UAA graduates help address pharmacy workforce shortages in Alaska

Graduates from the University of Alaska Anchorage’s (UAA) Doctor of Pharmacy Program have proven to be instrumental in helping the state address its pharmaceutical workforce shortage.

 

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The program was created through a partnership between the UAA College of Health and the Idaho State University (ISU) College of Pharmacy and began admitting students in 2016. UAA/ISU Doctor of Pharmacy Program Executive Associate Dean/Associate Professor Dr. Tom Wadsworth said the program has seen 3 classes graduate since 2020.

While residents can access pharmaceutical classes through other schools online, the UAA program has served as the state’s first physical pharmacy program option, Wadsworth said. The program was developed following requests from the Alaska Pharmacists Association.

“It was the last state in the country to not have an in-person program,” Wadsworth said. “There has been such a tremendous shortage of pharmacists in Alaska that the Alaska Pharmacists Association was pleading with the university to start a program. At that time it was very difficult to fill positions for any pharmacist. There were about 100 openings. They started to scale back services and live without pharmacists which was pretty dangerous. It was a major workforce issue.”

Following the completion of a feasibility study, UAA officials determined the school lacked some of the resources needed to launch a pharmacy program, Wadsworth said. So a request for proposals was sent to seek another WWAMI (Washington, Wyoming, Alaska, Montana, and Idaho) school of medicine to partner with. A partnership was then formed between UAA and ISU.

“The idea was that we would establish a campus [in Alaska] with 10-20 students per class,” Wadsworth said. “The agreement with the University of Alaska is that it would house the program for physical facilities and technology. [ISU] brings faculty, student government, and community outreach.”

Five faculty members currently work in the UAA program, Wadsworth said. Staff sets enrollment goals based on workforce demand reports, and determined a maximum of 15 students could participate in the program in 2016. The program enrolled 7 students that year and 10 in its second year. This year, 11 students enrolled in the program.

The good news for Alaska pharmacies looking to hire staff is that the program’s students mostly remain in the state following graduation. All of the program’s 2016 graduates continue to work in Alaska, Wadsworth said, with the exception of one Puerto Rican native who recently moved back to the island. Most graduates are native Alaskans who want to stay in their home state.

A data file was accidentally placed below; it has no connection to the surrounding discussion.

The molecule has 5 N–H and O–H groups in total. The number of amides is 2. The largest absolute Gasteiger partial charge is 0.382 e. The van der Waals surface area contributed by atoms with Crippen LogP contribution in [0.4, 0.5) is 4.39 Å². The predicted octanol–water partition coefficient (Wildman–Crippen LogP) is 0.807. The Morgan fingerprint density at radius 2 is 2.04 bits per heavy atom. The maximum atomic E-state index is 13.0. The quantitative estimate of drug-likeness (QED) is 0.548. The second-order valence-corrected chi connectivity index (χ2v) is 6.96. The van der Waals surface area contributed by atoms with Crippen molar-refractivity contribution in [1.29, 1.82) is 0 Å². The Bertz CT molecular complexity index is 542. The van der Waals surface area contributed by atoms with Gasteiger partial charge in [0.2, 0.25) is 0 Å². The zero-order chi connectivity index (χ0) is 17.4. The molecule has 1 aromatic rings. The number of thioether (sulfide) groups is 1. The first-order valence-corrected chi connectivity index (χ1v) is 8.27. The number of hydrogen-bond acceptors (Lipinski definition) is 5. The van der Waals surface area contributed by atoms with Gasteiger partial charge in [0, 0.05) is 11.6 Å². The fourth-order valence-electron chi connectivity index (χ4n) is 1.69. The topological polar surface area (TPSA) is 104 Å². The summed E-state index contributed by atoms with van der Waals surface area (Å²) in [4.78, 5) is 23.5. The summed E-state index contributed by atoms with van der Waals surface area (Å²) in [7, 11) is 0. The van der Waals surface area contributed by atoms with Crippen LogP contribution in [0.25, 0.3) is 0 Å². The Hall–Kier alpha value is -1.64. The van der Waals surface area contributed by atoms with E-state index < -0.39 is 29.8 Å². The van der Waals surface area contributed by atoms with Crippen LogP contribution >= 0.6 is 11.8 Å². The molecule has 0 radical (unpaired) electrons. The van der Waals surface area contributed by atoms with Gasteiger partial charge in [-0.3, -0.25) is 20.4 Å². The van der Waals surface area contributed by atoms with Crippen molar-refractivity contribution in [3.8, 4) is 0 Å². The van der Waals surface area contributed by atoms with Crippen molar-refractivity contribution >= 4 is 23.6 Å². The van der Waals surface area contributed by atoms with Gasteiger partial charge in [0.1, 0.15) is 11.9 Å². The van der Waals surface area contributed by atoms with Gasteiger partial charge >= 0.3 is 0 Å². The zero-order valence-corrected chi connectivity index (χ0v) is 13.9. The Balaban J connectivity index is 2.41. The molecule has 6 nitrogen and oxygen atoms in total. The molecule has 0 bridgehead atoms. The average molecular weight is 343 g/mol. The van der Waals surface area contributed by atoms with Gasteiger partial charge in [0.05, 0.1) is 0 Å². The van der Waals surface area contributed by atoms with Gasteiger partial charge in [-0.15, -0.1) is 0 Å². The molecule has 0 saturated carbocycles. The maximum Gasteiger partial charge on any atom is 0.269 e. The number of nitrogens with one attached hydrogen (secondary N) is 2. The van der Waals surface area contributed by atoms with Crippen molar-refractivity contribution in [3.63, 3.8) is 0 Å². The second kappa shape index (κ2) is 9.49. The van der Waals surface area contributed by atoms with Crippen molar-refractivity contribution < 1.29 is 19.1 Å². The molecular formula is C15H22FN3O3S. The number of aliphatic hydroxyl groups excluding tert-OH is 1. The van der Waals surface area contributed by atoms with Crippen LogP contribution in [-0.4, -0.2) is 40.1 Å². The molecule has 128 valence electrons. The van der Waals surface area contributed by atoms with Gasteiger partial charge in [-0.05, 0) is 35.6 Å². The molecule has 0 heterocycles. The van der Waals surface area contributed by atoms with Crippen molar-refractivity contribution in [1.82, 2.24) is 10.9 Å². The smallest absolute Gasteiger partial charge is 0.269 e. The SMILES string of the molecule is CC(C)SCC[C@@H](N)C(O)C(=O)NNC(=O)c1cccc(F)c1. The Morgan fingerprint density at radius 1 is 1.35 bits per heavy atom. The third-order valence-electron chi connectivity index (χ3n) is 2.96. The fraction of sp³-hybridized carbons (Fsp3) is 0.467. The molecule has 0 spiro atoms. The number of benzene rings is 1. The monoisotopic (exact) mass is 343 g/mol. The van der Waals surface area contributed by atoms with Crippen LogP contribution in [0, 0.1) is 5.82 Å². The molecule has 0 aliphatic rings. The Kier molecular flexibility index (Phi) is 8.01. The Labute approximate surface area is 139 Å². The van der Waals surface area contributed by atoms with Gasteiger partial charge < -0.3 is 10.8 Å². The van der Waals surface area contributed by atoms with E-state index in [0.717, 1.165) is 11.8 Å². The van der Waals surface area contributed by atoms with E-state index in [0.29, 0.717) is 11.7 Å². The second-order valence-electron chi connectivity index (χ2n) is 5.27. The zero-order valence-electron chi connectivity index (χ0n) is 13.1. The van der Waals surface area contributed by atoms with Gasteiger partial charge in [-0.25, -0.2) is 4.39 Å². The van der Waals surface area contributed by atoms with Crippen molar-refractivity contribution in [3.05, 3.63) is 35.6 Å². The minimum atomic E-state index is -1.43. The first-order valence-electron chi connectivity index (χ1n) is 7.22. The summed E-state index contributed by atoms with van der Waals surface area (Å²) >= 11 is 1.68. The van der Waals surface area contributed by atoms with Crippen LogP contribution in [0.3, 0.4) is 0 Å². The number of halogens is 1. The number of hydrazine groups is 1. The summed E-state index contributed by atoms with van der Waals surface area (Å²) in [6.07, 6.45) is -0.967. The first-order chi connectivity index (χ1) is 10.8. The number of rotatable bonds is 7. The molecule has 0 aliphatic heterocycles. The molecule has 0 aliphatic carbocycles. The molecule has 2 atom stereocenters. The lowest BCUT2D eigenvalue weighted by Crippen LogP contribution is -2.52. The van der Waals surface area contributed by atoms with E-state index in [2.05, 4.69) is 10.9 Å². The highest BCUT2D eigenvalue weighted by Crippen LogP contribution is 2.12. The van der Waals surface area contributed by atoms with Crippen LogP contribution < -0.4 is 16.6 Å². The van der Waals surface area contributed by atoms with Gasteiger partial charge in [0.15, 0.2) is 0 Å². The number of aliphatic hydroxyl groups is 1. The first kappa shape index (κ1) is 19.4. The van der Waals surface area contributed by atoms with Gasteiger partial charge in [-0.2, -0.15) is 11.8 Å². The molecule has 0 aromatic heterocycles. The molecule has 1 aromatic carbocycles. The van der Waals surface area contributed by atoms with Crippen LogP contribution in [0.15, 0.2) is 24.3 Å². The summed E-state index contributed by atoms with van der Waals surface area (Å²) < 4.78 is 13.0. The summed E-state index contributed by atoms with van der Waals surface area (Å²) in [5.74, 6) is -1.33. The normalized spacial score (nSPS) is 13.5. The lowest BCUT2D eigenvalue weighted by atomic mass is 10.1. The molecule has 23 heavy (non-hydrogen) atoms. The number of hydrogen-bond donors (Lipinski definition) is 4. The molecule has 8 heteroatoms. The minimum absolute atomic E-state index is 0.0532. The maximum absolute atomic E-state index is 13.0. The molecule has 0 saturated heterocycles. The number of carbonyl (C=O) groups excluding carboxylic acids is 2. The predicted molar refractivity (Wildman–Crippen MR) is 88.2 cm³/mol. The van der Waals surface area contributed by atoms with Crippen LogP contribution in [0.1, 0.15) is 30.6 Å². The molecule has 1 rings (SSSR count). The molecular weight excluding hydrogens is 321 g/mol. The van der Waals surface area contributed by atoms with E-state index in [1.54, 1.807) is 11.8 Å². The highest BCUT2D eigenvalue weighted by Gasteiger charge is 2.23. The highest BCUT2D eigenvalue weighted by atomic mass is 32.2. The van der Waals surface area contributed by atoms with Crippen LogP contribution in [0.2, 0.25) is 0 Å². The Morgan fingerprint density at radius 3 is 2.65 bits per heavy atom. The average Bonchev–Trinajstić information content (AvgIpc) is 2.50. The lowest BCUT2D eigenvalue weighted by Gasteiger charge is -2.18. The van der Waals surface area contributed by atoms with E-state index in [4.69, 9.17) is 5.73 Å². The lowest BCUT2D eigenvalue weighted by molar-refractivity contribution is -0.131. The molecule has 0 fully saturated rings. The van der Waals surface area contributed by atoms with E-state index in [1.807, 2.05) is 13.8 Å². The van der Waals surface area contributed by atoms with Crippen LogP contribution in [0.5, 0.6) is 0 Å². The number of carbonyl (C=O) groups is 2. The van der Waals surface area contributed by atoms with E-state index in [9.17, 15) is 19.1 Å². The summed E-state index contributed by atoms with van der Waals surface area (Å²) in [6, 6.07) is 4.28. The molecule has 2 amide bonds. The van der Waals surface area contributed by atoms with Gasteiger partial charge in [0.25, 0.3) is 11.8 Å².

“They have contributed to changing the health care workforce because they create stability,” Wadsworth said. “You hire a pharmacist from the lower 48 [states] and they come for a few years then leave. You couldn’t develop quality improvement because you had high turnover. We have students working in [Alaska’s] frontier areas and they will create stability and consistency there.”

Wadsworth said the UAA graduates’ commitments to Alaska are not surprising.

“People are liking living there,” he said. “For the most part when you look at the students who go to universities in Alaska, most want to go out and see the world but then they come back. We’re usually getting students who are so Alaska-committed they never want to leave the state. About half our students are like that. A quarter or a third left, got their undergraduate degree somewhere else, realized they didn’t want to live there and came back after a time.” 

UAA faculty help students make connections that help them acquire employment in the state following graduation. They work with local pharmacies to create intern positions and host a campus career fair.

“Employers come to the campus and do mock interviews,”  Wadsworth said. “That really makes connections for the students. They walk away having job offers or knowing what is required in the workforce. And since we have good connections with employers, they notify us when they have openings. There’s usually more jobs than we have graduates but we go to great lengths to make sure our students are connected.”

Pharmacy students have opportunities to work on a wide variety of health issues as well. They collaborate with officials from various fields on Medicaid, workforce development, Department of Health and Social Services, and marijuana industry initiatives.

“We now have a presence in the state,” Wadsworth said. “They just did not have those things before. Alaska is rife with opportunity. There’s so much need there, around mental health and infectious diseases. The school has picked up the banner.”